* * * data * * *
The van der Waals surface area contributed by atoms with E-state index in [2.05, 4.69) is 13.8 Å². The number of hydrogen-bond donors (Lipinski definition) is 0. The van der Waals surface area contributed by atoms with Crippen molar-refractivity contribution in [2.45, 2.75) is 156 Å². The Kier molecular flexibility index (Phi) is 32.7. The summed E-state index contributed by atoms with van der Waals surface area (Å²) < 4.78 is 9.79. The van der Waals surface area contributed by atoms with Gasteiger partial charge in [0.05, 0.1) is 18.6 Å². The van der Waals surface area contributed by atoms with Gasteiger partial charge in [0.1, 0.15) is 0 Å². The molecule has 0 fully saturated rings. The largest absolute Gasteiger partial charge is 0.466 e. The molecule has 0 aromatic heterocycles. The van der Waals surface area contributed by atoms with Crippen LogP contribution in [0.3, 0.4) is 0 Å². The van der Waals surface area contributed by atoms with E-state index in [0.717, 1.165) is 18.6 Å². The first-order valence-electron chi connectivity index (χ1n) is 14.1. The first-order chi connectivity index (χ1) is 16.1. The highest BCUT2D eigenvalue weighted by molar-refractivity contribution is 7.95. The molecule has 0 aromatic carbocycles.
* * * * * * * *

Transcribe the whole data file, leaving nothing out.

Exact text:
The van der Waals surface area contributed by atoms with E-state index in [2.05, 4.69) is 13.8 Å². The number of hydrogen-bond donors (Lipinski definition) is 0. The van der Waals surface area contributed by atoms with Crippen molar-refractivity contribution in [2.45, 2.75) is 156 Å². The Kier molecular flexibility index (Phi) is 32.7. The summed E-state index contributed by atoms with van der Waals surface area (Å²) < 4.78 is 9.79. The van der Waals surface area contributed by atoms with Gasteiger partial charge in [0.05, 0.1) is 18.6 Å². The van der Waals surface area contributed by atoms with Gasteiger partial charge in [0.1, 0.15) is 0 Å². The molecule has 0 fully saturated rings. The largest absolute Gasteiger partial charge is 0.466 e. The molecule has 0 aromatic heterocycles. The van der Waals surface area contributed by atoms with Crippen LogP contribution in [0.3, 0.4) is 0 Å². The van der Waals surface area contributed by atoms with E-state index in [0.717, 1.165) is 18.6 Å². The first-order valence-electron chi connectivity index (χ1n) is 14.1. The first-order chi connectivity index (χ1) is 16.1. The highest BCUT2D eigenvalue weighted by molar-refractivity contribution is 7.95. The molecule has 0 aromatic carbocycles.